Getting from Point A to Point B is always easier with a map in hand. The Managed Print Services (MPS) sales process is no different. With numerous ways to get sidetracked and lose potential sales, MPS vendors need to use mapping to remain focused on the ultimate goal of driving sales.
Mapping the sales process allows companies to collaborate effectively across multiple departments. It gives you the opportunity to relate customer-specific observations to generic examples and use them to drive further sales. It reduces misalignment between marketing and sales, allowing both to perform with greater efficiency and effectiveness.
SALES MAPPING BENEFITS MANAGED PRINT SERVICES
THROUGH MARKET DRIVERS
The MPS industry helps enterprises realize strategic growth plans by reducing the costs of consumables and hardware, while enhancing print service security and reliability. Any successful sales map needs to address these market drivers in a way that is consumer-focused and value-oriented.
Some of these market drivers include:
MPS mitigates the risk of an unmanaged printing environment. At the very least, it does this by providing centralized controls for tracking print requests, but sophisticated modern vendors also focus on addressing potential data leaks through access to print output trays. According to analysts at QuoCirca, enhancing document and printer security is one of the most important sales drivers for enterprise-level MPS customers.
IT and Mobile Consumerization
Employees are becoming increasingly mobile, relying on their personal devices in a bring-your-own-device (BYOD) environment. Being able to quickly and securely print documents directly from employee mobile devices is a production boost large organizations are closely weighing the benefits and risks of. Without an MPS handling print requests, however, mobile print requests can go untracked, opening up productivity and security gaps that are difficult to address.
MPS delivers significant reductions in consumable use, which helps businesses reduce their carbon footprint. Enterprises who wish to cut energy usage, reduce waste, and eliminate unnecessary printing can benefit from MPS cost-savings and automatic hardware disposal to achieve their goals.
Business Process Improvement
Enterprises looking beyond the original cost savings of managed print services may be interested in process improvement benefits such as document capture integration, routing, and document management software. This is particularly true in cases when an enterprise is moving from one MPS to another.
Knowing these to be the primary market drivers, you can use sales mapping to directly address these customer needs.
TYPICAL PITFALLS OF SALES PROCESS MAPPING STRATEGIES
The sales process map is usually a complex document. Different customers have different needs, and each one should be addressed in as comprehensive a manner as possible – this can make your sales map look more like an engineering diagram than marketing material.
That complexity, however, is part of what gives the sales map its strength. One of the major pitfalls that B2B marketers fall into when developing these documents is oversimplifying customer needs.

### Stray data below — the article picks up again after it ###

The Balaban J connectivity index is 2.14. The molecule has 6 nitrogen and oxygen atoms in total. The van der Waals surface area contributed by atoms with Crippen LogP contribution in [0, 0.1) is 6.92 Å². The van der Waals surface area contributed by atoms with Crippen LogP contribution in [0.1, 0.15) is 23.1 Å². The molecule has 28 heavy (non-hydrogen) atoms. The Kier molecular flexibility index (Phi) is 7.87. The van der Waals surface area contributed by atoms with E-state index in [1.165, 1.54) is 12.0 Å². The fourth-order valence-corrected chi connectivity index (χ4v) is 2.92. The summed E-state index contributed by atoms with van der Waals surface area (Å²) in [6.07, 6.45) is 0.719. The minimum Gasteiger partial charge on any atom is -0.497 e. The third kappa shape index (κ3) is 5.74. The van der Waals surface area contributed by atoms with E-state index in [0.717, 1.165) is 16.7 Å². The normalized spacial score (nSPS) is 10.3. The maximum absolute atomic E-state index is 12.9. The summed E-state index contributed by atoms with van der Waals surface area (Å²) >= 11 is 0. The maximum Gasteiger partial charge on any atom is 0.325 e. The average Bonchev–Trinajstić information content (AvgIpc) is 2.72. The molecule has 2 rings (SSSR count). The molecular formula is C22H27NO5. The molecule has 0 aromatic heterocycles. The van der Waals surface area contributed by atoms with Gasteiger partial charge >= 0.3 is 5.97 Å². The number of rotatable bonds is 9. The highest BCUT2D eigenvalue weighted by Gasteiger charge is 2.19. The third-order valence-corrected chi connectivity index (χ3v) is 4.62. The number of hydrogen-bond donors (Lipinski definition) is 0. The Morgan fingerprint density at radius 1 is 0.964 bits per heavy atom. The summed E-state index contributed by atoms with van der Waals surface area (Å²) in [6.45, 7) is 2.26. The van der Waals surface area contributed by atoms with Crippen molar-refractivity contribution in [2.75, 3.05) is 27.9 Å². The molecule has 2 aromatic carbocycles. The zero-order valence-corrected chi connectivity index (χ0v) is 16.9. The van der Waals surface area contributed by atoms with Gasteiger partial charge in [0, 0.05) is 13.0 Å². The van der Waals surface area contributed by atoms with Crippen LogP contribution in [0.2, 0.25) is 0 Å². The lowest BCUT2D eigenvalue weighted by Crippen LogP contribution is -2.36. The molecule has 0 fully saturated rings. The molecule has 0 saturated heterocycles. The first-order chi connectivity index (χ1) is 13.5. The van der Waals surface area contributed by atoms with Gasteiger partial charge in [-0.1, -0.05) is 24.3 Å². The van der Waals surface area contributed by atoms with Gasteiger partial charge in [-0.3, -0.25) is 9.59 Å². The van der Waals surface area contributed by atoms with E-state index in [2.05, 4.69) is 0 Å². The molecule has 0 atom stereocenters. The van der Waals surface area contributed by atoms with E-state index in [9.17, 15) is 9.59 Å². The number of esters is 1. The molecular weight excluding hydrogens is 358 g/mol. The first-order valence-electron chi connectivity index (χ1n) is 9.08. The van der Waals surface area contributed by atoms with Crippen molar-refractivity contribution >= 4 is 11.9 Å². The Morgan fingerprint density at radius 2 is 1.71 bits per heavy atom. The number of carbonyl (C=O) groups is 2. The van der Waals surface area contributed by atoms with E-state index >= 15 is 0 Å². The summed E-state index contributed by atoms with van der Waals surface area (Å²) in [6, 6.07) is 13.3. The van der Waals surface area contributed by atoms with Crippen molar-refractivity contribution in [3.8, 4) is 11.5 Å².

This creates a situation where your sales team needs to interpret sales process steps in order to generate leads and close sales. Where there is room for interpretation, there is room for failure. Describe the landmarks and obstacles on the sales process path as vividly as possible – just as you would on a roadmap – to avoid this pitfall.
Also, be aware that your sales process roadmap will always be a work in progress. As the customer landscape changes, so too must your map. According to SalesForce, 68% of B2B organizations have not identified their sales funnel correctly. This points to the use of outdated and obsolete methods of attracting customer attention and closing sales.
CONTINUOUSLY MONITOR SALES PROGRESS
In order to make the most of your sales process map, you will need to identify key metrics to report on over time. The document is a constant work in progress that should be updated to address the changing customer landscape. Therefore, your key performance indicators must show what needs to be changed and when – keeping you on top of unexpected market developments.
For instance, consider counting the number of sales prospects who transitioned from each stage of the sales process per month. You may find that the majority of your potential customers remain in the awaiting demo stage longer than any other – this would indicate that you need to increase the speed and efficiency of your demonstration team.
This can also help you identify the prospect actions that move customers to the next stage on the map – something HubSpot recommends.
MAP CUSTOMER NEEDS TO DRIVE SALES
While drafting a sales map might seem like a daunting task, the ability to deeply understand your customers based on standardized metrics is too important to overlook. Develop a broad strategy first, and then add in more detail as you collect customer information – over time, you will see the results that sales process mapping offers.